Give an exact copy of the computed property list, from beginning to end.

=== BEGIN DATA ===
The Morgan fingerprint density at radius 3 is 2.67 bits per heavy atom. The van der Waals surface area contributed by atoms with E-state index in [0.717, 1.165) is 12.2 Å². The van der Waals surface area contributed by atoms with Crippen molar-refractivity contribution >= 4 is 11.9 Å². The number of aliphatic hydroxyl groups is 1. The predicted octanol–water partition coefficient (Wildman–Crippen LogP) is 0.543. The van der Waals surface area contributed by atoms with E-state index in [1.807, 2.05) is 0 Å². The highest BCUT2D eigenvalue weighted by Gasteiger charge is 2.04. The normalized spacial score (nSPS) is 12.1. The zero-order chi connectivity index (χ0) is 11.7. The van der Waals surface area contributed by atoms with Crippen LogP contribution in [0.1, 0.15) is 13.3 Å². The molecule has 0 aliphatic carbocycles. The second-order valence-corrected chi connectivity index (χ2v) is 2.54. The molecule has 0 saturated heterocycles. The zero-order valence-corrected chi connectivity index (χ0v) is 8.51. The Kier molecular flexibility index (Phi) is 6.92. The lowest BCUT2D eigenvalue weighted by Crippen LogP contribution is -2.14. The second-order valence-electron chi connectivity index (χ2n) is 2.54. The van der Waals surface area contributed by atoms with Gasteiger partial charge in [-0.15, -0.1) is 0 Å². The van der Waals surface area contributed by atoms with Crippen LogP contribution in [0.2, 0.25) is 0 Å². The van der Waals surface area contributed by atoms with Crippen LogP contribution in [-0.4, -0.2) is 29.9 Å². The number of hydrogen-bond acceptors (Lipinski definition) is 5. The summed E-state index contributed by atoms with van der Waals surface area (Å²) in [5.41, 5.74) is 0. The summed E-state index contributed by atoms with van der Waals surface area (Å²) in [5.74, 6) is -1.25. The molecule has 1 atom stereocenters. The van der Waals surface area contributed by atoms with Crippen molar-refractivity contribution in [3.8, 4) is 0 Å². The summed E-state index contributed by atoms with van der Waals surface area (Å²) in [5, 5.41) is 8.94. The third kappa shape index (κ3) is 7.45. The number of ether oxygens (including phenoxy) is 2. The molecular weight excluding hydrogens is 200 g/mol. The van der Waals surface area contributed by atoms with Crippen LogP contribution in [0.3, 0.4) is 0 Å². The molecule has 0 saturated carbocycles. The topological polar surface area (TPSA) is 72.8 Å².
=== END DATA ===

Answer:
The Morgan fingerprint density at radius 3 is 2.67 bits per heavy atom. The van der Waals surface area contributed by atoms with E-state index in [0.717, 1.165) is 12.2 Å². The van der Waals surface area contributed by atoms with Crippen molar-refractivity contribution >= 4 is 11.9 Å². The number of aliphatic hydroxyl groups is 1. The predicted octanol–water partition coefficient (Wildman–Crippen LogP) is 0.543. The van der Waals surface area contributed by atoms with E-state index in [1.807, 2.05) is 0 Å². The highest BCUT2D eigenvalue weighted by Gasteiger charge is 2.04. The normalized spacial score (nSPS) is 12.1. The zero-order chi connectivity index (χ0) is 11.7. The van der Waals surface area contributed by atoms with Crippen LogP contribution in [0.1, 0.15) is 13.3 Å². The molecule has 0 aliphatic carbocycles. The second-order valence-corrected chi connectivity index (χ2v) is 2.54. The molecule has 0 saturated heterocycles. The zero-order valence-corrected chi connectivity index (χ0v) is 8.51. The Kier molecular flexibility index (Phi) is 6.92. The lowest BCUT2D eigenvalue weighted by Crippen LogP contribution is -2.14. The second-order valence-electron chi connectivity index (χ2n) is 2.54. The van der Waals surface area contributed by atoms with Gasteiger partial charge in [-0.15, -0.1) is 0 Å². The van der Waals surface area contributed by atoms with Crippen LogP contribution in [0.2, 0.25) is 0 Å². The van der Waals surface area contributed by atoms with Crippen LogP contribution in [-0.4, -0.2) is 29.9 Å². The number of hydrogen-bond acceptors (Lipinski definition) is 5. The summed E-state index contributed by atoms with van der Waals surface area (Å²) in [5.41, 5.74) is 0. The summed E-state index contributed by atoms with van der Waals surface area (Å²) in [5.74, 6) is -1.25. The molecule has 1 atom stereocenters. The van der Waals surface area contributed by atoms with Crippen molar-refractivity contribution in [3.8, 4) is 0 Å². The summed E-state index contributed by atoms with van der Waals surface area (Å²) in [5, 5.41) is 8.94. The third kappa shape index (κ3) is 7.45. The number of ether oxygens (including phenoxy) is 2. The molecular weight excluding hydrogens is 200 g/mol. The van der Waals surface area contributed by atoms with Crippen LogP contribution in [0.3, 0.4) is 0 Å². The molecule has 0 saturated carbocycles. The topological polar surface area (TPSA) is 72.8 Å².